Quiet your mind and calm your soul.
Why walk the labyrinth?
Many walk the labyrinth to listen to the spirit of God to guide their lives and to focus on the physical act of walking a set path that requires our attention. In the walking, distractions fall away and the mind is put to rest so that the Holy Spirit can lead the prayer for the labyrinth walker. The labyrinth is a path of prayer, meditation, introspection, and healing. It is a tool for centering prayer and for centering on Christ.
How to walk the labyrinth
There is no wrong way to walk, pause, or pray in the labyrinth. There is one path into the center and the return is through that same path. This walk is a symbol and metaphor for our daily walk in life — for situations that challenge us — for our daily walk with Christ. The circular path inward cleanses and quiets us as it leads us in. The unwinding path integrates and empowers us on our walk back to the world. Walking out of the winding path, we are literally ushered back out into the world in a strengthened condition, with Christ as our fellow sojourner.
Clear your mind. You may find it helpful to become aware of the rhythm of your breathing. Make an intention for your walk such as prayer, meditation, or growing closer to Christ. As you walk, allow yourself to find the pace your body wants to go. Most people walk slowly. You may “pass” people or let others step around you. Be open to the gentle guiding of the Spirit. You are in prayer. Take the space you need to hear God speak to you. Take time in the center. You may choose to sit, stand, or kneel. On your way out, keep your own pace, there is no need to hurry. When you have finished, take a few minutes to reflect on your walk. You may want to write down some of your reflections or share your experience with others.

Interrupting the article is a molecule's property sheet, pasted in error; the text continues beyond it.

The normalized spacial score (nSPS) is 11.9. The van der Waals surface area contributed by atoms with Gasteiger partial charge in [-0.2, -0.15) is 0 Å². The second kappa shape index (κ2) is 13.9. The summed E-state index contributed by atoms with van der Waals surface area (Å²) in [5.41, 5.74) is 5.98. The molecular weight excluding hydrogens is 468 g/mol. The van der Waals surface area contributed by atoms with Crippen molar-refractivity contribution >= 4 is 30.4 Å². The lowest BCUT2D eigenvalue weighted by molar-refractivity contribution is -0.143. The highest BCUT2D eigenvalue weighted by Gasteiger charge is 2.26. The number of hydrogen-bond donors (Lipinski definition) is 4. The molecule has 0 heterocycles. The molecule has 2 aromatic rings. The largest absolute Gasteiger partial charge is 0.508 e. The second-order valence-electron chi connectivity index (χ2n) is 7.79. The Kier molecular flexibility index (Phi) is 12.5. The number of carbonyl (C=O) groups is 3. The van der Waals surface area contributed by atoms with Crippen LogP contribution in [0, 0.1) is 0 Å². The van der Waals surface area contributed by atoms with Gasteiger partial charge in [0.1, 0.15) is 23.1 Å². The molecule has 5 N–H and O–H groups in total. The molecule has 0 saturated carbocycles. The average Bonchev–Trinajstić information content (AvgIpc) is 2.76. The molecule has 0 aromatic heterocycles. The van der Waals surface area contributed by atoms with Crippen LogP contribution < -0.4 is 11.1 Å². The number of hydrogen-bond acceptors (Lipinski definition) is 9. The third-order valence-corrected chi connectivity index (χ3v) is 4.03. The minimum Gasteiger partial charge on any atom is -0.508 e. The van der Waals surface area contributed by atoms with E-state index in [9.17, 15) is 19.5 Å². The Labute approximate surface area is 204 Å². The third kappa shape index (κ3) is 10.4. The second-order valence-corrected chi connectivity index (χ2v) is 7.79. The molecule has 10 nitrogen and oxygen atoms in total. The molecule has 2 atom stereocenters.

The stages of the walk flow into three parts. The walk into the labyrinth is a time to let go of the details of life and clear the mind. When you reach the center; this is a time to listen, accept, and receive guidance and peace. The walk out is a time to integrate what you have received and to be nourished to return back out into the world. Pause as you exit and thank God for his presence with you on the Labyrinth. The experience of walking the labyrinth is truly your own, an experience between you and Jesus.
History of the Labyrinth
The labyrinth is a tool of meditation that has been used for centuries. In the Christian tradition, the first labyrinths were found in the Gothic cathedrals of Europe, and were symbolic paths where the sacred pilgrimage to the Holy Land could be made closer to home. There are hundreds of public labyrinths in the United States. They can be found in churches, hospitals, parks, prisons, schools, and in many private settings.
This information provided by Trinity Episcopal Church Labyrinth Ministries
(A Christian Ministry of Trinity Episcopal Church)